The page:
Acromioclavicular Joint Dislocation with Ipsilateral Mid Third Clavicle, Mid Shaft Humerus and Coracoid Process Fracture   – A Case Report

What to Learn from this Article?

Polytrauma cases involving ipsilateral mid shaft clavicle, AC joint, shaft humerus and coracoid process are rare but the possibility of each of them must be ruled out in injuries around the shoulder.


Case Report | Volume 6 | Issue 2 | JOCR April-June 2016 | Page 24-27 | Naveen Sharma,  Avinash Mandloi, Ashish Agrawal, Shailendra Singh DOI: 10.13107/jocr.2250-0685.414


Authors: Naveen Sharma[1],  Avinash Mandloi[1], Ashish Agrawal[1], Shailendra Singh[1]

[1] Department of Orthopaedics, NIMS Medical College, Jaipur. India.

Address of Correspondence
Dr. Avinash Mandloi,
M-292 Nalanda Parisar, Kesarbagh Road, Opp Chameli Devi Public School, Indore (M.P.), 452012. India.
E-mail: Avi_mandloi@yahoo.co.in


Abstract

Introduction: The clavicle, humerus and acromioclavicular (AC) joint separately are very commonly involved in traumatic injuries around the shoulder.
Acromioclavicular joint dislocation with distal clavicle fracture is a well recognized entity in clinical practice. AC joint dislocation with mid shaft clavicle fracture is uncommon and only few cases have been reported in literature.
However, to the best of our knowledge, this is the first case report to describe an acromioclavicular dislocation with ipsilateral mid shaft clavicle, mid shaft humerus and coracoid process fracture. Fractures of the humerus and clavicle along with the acromioclavicular joint dislocation were fixed at the same setting.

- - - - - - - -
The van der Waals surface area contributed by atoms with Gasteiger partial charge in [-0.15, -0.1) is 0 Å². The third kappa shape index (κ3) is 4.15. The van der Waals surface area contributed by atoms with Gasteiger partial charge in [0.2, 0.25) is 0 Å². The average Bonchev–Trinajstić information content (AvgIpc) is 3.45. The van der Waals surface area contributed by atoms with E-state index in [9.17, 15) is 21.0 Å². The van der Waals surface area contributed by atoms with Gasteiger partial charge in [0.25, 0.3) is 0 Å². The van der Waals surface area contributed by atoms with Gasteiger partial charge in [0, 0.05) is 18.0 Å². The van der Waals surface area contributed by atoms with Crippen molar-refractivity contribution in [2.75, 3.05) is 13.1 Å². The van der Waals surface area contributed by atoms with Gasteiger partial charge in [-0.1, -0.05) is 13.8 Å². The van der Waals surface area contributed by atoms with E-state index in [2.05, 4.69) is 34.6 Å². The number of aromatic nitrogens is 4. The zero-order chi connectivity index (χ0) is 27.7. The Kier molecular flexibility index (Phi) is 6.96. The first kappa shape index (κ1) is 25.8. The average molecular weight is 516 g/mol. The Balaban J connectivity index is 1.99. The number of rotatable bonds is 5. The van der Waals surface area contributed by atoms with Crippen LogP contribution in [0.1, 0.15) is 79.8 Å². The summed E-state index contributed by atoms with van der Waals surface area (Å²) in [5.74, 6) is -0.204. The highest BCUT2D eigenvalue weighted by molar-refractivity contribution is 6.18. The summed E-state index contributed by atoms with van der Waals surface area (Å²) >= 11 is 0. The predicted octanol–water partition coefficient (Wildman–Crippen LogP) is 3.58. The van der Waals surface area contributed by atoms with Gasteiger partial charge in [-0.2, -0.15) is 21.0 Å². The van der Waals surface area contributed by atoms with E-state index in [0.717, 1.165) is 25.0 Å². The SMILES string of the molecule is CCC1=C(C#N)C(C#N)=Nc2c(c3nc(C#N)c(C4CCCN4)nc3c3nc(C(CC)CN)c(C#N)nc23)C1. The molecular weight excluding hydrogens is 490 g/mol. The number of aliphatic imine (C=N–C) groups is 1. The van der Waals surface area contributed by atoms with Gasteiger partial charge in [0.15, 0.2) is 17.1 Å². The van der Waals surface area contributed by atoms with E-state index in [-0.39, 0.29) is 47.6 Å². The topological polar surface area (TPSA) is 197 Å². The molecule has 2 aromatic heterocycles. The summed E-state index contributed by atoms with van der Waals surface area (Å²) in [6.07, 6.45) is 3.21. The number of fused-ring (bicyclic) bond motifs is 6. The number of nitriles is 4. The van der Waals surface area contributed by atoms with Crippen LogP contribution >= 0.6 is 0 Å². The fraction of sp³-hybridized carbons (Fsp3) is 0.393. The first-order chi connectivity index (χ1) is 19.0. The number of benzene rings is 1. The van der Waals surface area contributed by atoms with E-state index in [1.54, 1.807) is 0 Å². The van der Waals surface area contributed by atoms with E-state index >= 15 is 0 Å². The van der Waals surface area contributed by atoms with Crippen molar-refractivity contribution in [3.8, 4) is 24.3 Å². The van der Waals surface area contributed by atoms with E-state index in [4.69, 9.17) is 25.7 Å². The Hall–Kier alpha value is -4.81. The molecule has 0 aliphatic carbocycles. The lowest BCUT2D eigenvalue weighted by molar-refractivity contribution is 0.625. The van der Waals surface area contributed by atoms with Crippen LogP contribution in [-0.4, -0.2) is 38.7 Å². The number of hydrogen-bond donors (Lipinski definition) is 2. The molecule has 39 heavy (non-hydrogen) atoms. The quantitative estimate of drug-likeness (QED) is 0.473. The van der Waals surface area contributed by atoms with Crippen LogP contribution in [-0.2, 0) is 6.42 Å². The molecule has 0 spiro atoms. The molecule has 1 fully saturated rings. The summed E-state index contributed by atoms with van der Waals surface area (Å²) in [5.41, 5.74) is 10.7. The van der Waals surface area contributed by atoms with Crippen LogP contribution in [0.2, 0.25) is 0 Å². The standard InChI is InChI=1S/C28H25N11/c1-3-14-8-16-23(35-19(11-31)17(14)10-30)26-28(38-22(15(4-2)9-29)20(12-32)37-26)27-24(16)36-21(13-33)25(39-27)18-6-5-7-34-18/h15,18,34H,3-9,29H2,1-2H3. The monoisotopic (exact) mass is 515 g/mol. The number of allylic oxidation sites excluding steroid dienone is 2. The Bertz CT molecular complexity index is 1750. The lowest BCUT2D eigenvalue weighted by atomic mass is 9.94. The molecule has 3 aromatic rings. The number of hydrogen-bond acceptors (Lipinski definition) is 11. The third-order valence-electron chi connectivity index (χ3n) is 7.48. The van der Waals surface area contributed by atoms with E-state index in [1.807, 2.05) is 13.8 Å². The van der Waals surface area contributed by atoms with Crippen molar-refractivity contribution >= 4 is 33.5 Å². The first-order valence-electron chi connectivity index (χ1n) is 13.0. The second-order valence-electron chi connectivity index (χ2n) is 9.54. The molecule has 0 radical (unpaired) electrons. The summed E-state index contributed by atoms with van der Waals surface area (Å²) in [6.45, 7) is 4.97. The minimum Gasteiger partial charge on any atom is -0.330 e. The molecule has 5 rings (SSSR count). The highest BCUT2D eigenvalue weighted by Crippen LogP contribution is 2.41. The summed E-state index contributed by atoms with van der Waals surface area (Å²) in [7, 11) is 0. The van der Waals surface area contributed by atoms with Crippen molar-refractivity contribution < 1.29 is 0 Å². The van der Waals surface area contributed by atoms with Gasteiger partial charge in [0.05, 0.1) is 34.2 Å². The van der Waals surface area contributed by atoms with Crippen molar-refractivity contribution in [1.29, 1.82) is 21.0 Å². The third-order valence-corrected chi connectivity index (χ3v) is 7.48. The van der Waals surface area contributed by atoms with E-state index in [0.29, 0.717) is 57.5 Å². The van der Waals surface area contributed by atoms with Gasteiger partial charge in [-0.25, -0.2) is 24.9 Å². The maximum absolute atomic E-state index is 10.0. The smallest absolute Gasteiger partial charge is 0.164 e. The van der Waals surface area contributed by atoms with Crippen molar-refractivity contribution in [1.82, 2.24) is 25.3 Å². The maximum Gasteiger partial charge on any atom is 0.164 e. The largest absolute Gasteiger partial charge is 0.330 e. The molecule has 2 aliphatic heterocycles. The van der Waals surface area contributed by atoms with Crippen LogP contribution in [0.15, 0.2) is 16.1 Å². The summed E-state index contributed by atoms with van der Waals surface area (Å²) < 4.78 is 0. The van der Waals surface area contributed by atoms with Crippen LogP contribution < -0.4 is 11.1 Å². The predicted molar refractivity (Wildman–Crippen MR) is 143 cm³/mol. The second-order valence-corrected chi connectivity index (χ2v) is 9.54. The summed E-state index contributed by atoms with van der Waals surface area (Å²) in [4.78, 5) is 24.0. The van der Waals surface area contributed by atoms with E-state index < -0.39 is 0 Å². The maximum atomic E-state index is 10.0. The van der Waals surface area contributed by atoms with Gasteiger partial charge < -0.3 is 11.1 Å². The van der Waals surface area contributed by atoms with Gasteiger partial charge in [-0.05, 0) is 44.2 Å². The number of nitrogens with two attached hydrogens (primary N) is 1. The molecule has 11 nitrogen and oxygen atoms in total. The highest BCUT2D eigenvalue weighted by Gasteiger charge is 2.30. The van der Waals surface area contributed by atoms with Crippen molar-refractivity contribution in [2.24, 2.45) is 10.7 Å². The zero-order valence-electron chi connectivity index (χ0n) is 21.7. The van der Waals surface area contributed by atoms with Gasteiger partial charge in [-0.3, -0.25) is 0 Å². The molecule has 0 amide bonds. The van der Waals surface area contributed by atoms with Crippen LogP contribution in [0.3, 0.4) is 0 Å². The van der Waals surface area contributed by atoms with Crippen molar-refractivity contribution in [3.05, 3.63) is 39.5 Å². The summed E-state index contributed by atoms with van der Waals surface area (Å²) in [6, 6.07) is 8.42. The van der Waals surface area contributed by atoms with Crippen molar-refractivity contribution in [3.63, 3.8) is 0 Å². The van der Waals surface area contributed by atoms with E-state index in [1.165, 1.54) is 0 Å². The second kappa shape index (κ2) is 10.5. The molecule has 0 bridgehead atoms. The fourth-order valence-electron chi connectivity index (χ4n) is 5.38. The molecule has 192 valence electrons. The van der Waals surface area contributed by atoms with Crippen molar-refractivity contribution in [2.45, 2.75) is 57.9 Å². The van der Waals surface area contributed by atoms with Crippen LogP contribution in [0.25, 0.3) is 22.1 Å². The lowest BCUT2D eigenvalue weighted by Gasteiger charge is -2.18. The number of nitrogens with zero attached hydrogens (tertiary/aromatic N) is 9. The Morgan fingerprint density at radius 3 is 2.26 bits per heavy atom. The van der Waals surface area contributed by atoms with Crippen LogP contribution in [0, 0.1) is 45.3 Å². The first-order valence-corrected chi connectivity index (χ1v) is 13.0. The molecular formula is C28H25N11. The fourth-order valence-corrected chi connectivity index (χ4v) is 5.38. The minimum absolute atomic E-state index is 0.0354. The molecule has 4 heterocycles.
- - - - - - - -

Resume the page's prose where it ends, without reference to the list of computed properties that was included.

Case Report: A 65-year-old male met with a high velocity road traffic accident. Plain radiographs showed displaced mid third clavicle fracture with acromioclavicular joint dislocation with mid shaft humerus fracture. Surgical fixation was planned for humerus with interlocking nail, clavicle with locking plate and acromioclavicular joint with reconstruction of coracoclavicular ligaments. Intraoperatively, coracoid process was found to have a comminuted fracture. The operative plan had to be changed on table as coracoclavicular fixation was not possible. So acromioclavicular joint fixation was done using tension band wiring and the coracoclavicular ligament was repaired using a 2-0 ethibond. The comminuted coracoid fracture was managed conservatively. K wires were removed at 6 weeks. Early mobilization was started.
Conclusion: In acromioclavicular joint injuries, clavicle must be evaluated for any injury. Although it is more commonly associated with distal clavicle fractures, it can be associated with middle third clavicle fractures. As plain radiographs, AP view are most of the times insufficient for viewing integrity of coracoid process, either special views like Stryker notch or CT scan may help in diagnosing such concealed injuries. When associated with fractures of the humerus and clavicle, anatomical restoration of acromioclavicular joint along with anatomical reduction and a rigid fixation of associated fractures is essential. Proper rehabilitation protocol is a must for achieving promising results. In our case, we were able to achieve a stable surgical fixation of both the fractures as well as AC joint, which enabled us to start early joint mobilization and rehabilitation.
Keywords: acromioclavicular joint dislocation, fracture mid shaft clavicle, fracture mid shaft humerus.


Introduction